[Photo: A sea lion trained to locate explosive devices salutes officials during California's Golden Guardian statewide training drill. Photo by Paul Williams.]
Acting on "credible intelligence" that something in the form of a terrorist attack might occur in the area, San Francisco Bay Area officials manned several posts to gain a tactical edge in case the reports were true.
Then it happened. At approximately 9:18 a.m. on Tuesday, May 18, officials at the Emergency Operations Center (EOC), the tactical center and a unified command post were notified of an explosion of a container ship at the Port of Oakland; another ship entering the port struck an improvised explosive device and lost its steering ability, and a possible toxic cloud in nearby Redwood City.
Then at 9:48 a.m. there was a report of suspicious people in the water in the China Basin area of San Francisco. And at 10:33 a.m., the Maritime Security level was raised to MARSEC 3, meaning no movement was allowed on the water while officials, some using dolphins and sea lions to locate explosive devices, patrolled the waters.
These scenarios along with other possible disasters in the making were a test, part of Golden Guardian, a full-scale, statewide exercise held annually in California. This exercise differed from past Golden Guardian exercises in that the participants were assembled as a result of intelligence rather than at the reaction of an event, such as an earthquake.
"This is a regional exercise, we're working with multiple jurisdictions along the bay, we're working with possible attacks on maritime security. So in San Francisco we're really looking at how we would help other municipalities along the bay deal with and react to these incidents as well as get ahead of anything that may occur [in San Francisco]," said Jill Raycroft, an exercise planner with the San Francisco Department of Emergency Management, from a building set up as a unified command post.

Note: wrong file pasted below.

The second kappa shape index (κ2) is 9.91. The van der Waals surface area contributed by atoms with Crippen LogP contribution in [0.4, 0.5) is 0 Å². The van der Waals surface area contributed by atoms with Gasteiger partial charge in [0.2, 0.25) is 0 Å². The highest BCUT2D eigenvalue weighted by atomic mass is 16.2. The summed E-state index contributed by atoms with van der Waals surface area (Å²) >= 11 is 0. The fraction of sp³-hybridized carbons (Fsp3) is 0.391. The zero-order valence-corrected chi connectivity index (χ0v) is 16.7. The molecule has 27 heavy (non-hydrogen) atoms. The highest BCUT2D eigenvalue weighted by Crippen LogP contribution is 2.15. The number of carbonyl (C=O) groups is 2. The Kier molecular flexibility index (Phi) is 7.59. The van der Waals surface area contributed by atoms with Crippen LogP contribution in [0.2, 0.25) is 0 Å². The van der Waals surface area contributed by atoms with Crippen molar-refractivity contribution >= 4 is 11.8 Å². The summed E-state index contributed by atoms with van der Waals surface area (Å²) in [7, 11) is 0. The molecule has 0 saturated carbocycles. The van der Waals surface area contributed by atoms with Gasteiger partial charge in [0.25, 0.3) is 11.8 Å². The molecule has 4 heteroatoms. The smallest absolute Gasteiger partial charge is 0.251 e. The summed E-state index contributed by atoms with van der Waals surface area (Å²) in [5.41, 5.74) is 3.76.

The post included members of the San Francisco Police and Fire departments and the local port authority. "Again we haven't had anything happen here, it's just to see how these three departments work together and are interconnected," Raycroft said.
At each location, participants watched DVDs of pseudo news reports about the various incidents occurring around the Bay Area. It was a test of sorts to see what issues might crop up when the real thing occurs. At the tactical center, a glitch occurred when San Francisco police officers couldn't log on to the FBI's Law Enforcement Online site. First the site timed out, then officers found that their passwords weren't valid.
"That's the type of information we want to capture and document," said Sgt. Neil Swendsen of the San Francisco Police Department. "It's all part of sharpening that sword, sharpening that blade."
Swendsen said events like the Golden Guardian are OK, but more training events, even on a much smaller scale with other agencies and jurisdictions, would be ideal. Without that constant training, there could be a lack of trust and some wrestling for power.
"In a perfect world, what you would want is a group of core people who are constantly trained and constantly exercised, and that takes a huge commitment and a huge amount resources. And it's really unrealistic for some departments," he said. "You've got to really work through the politics and build relationships."
Back at the EOC, officials were working on a report that nearby San Mateo County had lost emergency communications and in the China Basin divers and sea lions and dolphins were hunting for explosives. Luckily it was all just a drill.